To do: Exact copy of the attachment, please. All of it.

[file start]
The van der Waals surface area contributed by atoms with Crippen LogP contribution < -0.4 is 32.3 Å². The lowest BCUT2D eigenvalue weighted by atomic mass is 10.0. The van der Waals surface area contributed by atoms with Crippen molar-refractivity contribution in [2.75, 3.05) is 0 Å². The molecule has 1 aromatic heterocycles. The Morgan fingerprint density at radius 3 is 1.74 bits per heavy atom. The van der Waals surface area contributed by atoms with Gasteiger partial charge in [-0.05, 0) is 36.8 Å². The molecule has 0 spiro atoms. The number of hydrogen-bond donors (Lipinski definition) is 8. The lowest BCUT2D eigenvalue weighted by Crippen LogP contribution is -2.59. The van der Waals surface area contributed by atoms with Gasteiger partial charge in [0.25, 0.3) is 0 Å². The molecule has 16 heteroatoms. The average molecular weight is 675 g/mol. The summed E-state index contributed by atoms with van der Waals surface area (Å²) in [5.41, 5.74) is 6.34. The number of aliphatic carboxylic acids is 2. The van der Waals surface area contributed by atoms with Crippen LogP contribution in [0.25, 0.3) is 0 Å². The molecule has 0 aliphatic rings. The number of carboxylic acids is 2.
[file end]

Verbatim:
The van der Waals surface area contributed by atoms with Crippen LogP contribution < -0.4 is 32.3 Å². The lowest BCUT2D eigenvalue weighted by atomic mass is 10.0. The van der Waals surface area contributed by atoms with Crippen molar-refractivity contribution in [2.75, 3.05) is 0 Å². The molecule has 1 aromatic heterocycles. The Morgan fingerprint density at radius 3 is 1.74 bits per heavy atom. The van der Waals surface area contributed by atoms with Gasteiger partial charge in [-0.05, 0) is 36.8 Å². The molecule has 0 spiro atoms. The number of hydrogen-bond donors (Lipinski definition) is 8. The lowest BCUT2D eigenvalue weighted by Crippen LogP contribution is -2.59. The van der Waals surface area contributed by atoms with Gasteiger partial charge in [0.25, 0.3) is 0 Å². The molecule has 16 heteroatoms. The average molecular weight is 675 g/mol. The summed E-state index contributed by atoms with van der Waals surface area (Å²) in [5.41, 5.74) is 6.34. The number of aliphatic carboxylic acids is 2. The van der Waals surface area contributed by atoms with Crippen LogP contribution in [0.25, 0.3) is 0 Å². The molecule has 0 aliphatic rings. The number of carboxylic acids is 2.